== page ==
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One of the sobering realizations about marriage is that I now have a roommate for life. And with any roommate comes a critical question: How do we divide up all these chores?

Who does the dishes? Who takes out the trash? Can I eat those leftovers in the fridge? In previous roommate relationships, I tried a variety of strategies: The chore chart (organized, fairly unsuccessful). The  passive-aggressive note (disorganized, very unsuccessful). The ignore-everything-until-absolutely-necessary method (disorganized, but kind of successful if you don’t mind stepping over the piles of trash). 

Clearly I needed a more sustainable strategy with my new roommate-for-life. So I looked to another family-turned-roommate duo: Charlotte and Emily Brontë.

The Brontës grew up in Haworth, a small town on the edge of the Moors. Although they both ventured out on their own on short-lived posts as governesses, they eventually both returned to become housemates again. While there, they worked out a division of labor that lasted for the rest of their lives. 

Charlotte laid it all out in a 1839 letter to a friend. “I manage the ironing and keep the rooms clean,” she said. “Emily does the baking and attends to the kitchen.” This arrangement seemed to play to both of their strengths—or rather, to the least of Charlotte’s weaknesses. “I won’t be a cook; I hate cooking. I won’t be a nursemaid or a lady’s maid, far less a lady’s company … I won’t be anything but a housemaid.” Frankly, even her housemaid-ing talent seems questionable. “I excited aunt’s wrath very much by burning the clothes the first time I attempted to iron; but I do better now,” she wrote.

On the other hand, Emily’s skill at baking was known throughout Haworth; the town stationer, John Greenwood, said she could often be found “in the kitchen baking bread at which she had such a dainty hand.” In 1843, when the family maid broke her leg, Emily took over the rest of the cooking too, with beef and potatoes as mealtime staples. (Charlotte was known to pitch in for potato-peeling.)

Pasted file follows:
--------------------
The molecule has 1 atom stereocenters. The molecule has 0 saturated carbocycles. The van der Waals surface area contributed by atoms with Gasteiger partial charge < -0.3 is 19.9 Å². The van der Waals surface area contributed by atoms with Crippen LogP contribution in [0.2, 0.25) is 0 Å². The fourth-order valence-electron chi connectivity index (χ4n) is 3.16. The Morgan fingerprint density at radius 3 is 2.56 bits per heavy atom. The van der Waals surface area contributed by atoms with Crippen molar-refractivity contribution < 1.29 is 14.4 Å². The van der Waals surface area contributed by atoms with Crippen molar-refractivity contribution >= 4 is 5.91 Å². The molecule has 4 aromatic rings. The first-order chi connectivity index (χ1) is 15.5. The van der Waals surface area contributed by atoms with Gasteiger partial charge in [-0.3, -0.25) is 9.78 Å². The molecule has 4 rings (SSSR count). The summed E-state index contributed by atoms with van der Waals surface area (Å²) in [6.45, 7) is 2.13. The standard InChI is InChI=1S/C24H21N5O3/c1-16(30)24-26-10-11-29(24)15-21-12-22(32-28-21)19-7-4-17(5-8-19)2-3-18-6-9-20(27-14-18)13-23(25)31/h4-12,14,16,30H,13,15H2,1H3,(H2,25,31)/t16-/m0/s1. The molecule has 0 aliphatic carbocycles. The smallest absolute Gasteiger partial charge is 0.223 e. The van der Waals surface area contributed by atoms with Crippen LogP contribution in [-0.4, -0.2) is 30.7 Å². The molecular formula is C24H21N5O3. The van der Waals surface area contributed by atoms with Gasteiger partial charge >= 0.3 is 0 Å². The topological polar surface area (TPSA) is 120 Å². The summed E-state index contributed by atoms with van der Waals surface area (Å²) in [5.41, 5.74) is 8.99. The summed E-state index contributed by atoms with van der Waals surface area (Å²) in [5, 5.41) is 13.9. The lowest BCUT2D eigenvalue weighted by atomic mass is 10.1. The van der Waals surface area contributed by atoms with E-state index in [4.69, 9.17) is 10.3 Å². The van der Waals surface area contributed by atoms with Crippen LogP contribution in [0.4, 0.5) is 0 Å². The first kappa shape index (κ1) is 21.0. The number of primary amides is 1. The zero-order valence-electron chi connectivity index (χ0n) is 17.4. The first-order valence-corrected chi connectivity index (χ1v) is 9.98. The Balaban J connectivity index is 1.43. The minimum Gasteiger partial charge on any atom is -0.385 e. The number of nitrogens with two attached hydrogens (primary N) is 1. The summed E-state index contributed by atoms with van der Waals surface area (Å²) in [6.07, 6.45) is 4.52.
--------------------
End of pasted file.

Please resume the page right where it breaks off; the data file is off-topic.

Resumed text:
So are you a Charlotte or an Emily? It shouldn’t be surprising how our household divvied up the tasks. I cook; he cleans. And being the cook has a notable benefit, particularly for Emily. It takes time—and that time can usually be spent with a book. “Books were, indeed, a very common sight in [the Brontë] kitchen,” Elizabeth Gaskell wrote of the sisters in her 1857 biography. “In their careful employment of time, they found many an odd five minutes for reading while watching the cakes.”

Emily hadn’t always been the family baker. Early on, the division of labor was a little more nebulous. In her papers from 1834, when she was 16, Emily wrote, “Anne and I have been peeling apples for Charlotte to make an apple pudding.” (You might be wondering where Anne has been during all of this. She was off governessing while Emily and Charlotte were choosing their chores, lest you think she was that roommate who never takes out the trash.)

But later on, as Gaskell wrote, “It was Emily who made all the bread for the family; and anyone passing by the kitchen-door, might have seen her studying German out of an open cook, proper up before her, as she kneeded [sp] the dough; but no study, however interesting, interfered with the goodness of the bread, which was always light and excellent.”

There aren’t any of Emily’s recipes remaining (although you can still see her loaf pan if you visit the Parsonage Museum in Haworth). So I combined this apple pudding recipe from 1861 with the one I use from Smitten Kitchen. The two recipes are surprisingly similar, but this one could be baked in Emily’s loaf pan, if you ever get the chance to use it.

(Adapted from Mrs. Beaton’s Book of Household Management and Smitten Kitchen)

For the apples:
4 apples
1/2 tablespoon ground cinnamon
2 tablespoons sugar

  1. Peel, core and dice apples into 1-inch chunks. Place in a bowl.
  2. Add cinnamon and sugar; toss to coat and set aside.

For the cake:
1 1/3 cups (360 grams) flour
1/2 tablespoon baking powder
1/2 teaspoon salt
1/2 cup canola oil
1 cup sugar
1 teaspoon vanilla extract
2 large eggs

  1. Heat oven to 350°F. Grease a loaf pan.
  2. Stir together flour, baking powder and salt in a large mixing bowl. In a separate bowl, whisk together oil, sugar, vanilla and eggs. Mix wet ingredients into dry ones; scrape down the bowl to ensure all ingredients are incorporated.
  3. Pour half of batter into prepared pan. Spread half of the apples (and their juices) over it. Pour the remaining batter over the apples and arrange the remaining apples on top. Bake for about 50 to 60 minutes, or until a tester comes out clean.
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